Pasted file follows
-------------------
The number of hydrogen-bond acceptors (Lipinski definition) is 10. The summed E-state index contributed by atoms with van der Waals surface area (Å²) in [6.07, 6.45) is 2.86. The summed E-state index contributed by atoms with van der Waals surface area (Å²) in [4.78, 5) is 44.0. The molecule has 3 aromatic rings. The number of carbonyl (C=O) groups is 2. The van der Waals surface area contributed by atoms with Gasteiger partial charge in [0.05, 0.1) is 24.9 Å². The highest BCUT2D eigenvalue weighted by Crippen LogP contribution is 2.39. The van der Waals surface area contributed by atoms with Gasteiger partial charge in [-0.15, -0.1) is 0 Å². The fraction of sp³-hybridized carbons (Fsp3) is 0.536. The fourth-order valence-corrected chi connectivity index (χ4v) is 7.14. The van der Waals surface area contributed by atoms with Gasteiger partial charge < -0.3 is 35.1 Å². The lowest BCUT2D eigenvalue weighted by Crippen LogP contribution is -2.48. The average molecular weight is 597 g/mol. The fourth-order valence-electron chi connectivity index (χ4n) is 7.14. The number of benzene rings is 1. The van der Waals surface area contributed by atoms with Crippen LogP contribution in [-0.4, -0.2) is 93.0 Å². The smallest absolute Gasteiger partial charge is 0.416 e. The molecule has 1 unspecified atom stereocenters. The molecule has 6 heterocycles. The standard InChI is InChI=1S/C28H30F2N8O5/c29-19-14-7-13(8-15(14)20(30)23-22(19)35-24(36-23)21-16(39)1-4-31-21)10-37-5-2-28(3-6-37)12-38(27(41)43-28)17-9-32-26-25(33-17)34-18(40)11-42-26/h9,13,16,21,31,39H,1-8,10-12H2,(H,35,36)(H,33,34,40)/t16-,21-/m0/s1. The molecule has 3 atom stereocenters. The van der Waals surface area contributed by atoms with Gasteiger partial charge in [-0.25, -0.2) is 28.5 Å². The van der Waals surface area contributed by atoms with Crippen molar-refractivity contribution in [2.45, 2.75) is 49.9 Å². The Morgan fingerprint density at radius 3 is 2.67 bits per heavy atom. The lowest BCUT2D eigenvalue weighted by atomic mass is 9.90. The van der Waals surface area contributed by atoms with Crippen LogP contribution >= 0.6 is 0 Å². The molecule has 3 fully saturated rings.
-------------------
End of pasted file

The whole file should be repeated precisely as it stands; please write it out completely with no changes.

The number of hydrogen-bond acceptors (Lipinski definition) is 10. The summed E-state index contributed by atoms with van der Waals surface area (Å²) in [6.07, 6.45) is 2.86. The summed E-state index contributed by atoms with van der Waals surface area (Å²) in [4.78, 5) is 44.0. The molecule has 3 aromatic rings. The number of carbonyl (C=O) groups is 2. The van der Waals surface area contributed by atoms with Gasteiger partial charge in [0.05, 0.1) is 24.9 Å². The highest BCUT2D eigenvalue weighted by Crippen LogP contribution is 2.39. The van der Waals surface area contributed by atoms with Gasteiger partial charge in [-0.15, -0.1) is 0 Å². The fraction of sp³-hybridized carbons (Fsp3) is 0.536. The fourth-order valence-corrected chi connectivity index (χ4v) is 7.14. The van der Waals surface area contributed by atoms with Gasteiger partial charge < -0.3 is 35.1 Å². The lowest BCUT2D eigenvalue weighted by Crippen LogP contribution is -2.48. The average molecular weight is 597 g/mol. The fourth-order valence-electron chi connectivity index (χ4n) is 7.14. The number of benzene rings is 1. The van der Waals surface area contributed by atoms with Crippen LogP contribution in [-0.4, -0.2) is 93.0 Å². The smallest absolute Gasteiger partial charge is 0.416 e. The molecule has 1 unspecified atom stereocenters. The molecule has 6 heterocycles. The standard InChI is InChI=1S/C28H30F2N8O5/c29-19-14-7-13(8-15(14)20(30)23-22(19)35-24(36-23)21-16(39)1-4-31-21)10-37-5-2-28(3-6-37)12-38(27(41)43-28)17-9-32-26-25(33-17)34-18(40)11-42-26/h9,13,16,21,31,39H,1-8,10-12H2,(H,35,36)(H,33,34,40)/t16-,21-/m0/s1. The molecule has 3 atom stereocenters. The van der Waals surface area contributed by atoms with Gasteiger partial charge in [-0.25, -0.2) is 28.5 Å². The van der Waals surface area contributed by atoms with Crippen molar-refractivity contribution in [2.45, 2.75) is 49.9 Å². The Morgan fingerprint density at radius 3 is 2.67 bits per heavy atom. The lowest BCUT2D eigenvalue weighted by atomic mass is 9.90. The van der Waals surface area contributed by atoms with Crippen LogP contribution >= 0.6 is 0 Å². The molecule has 3 fully saturated rings.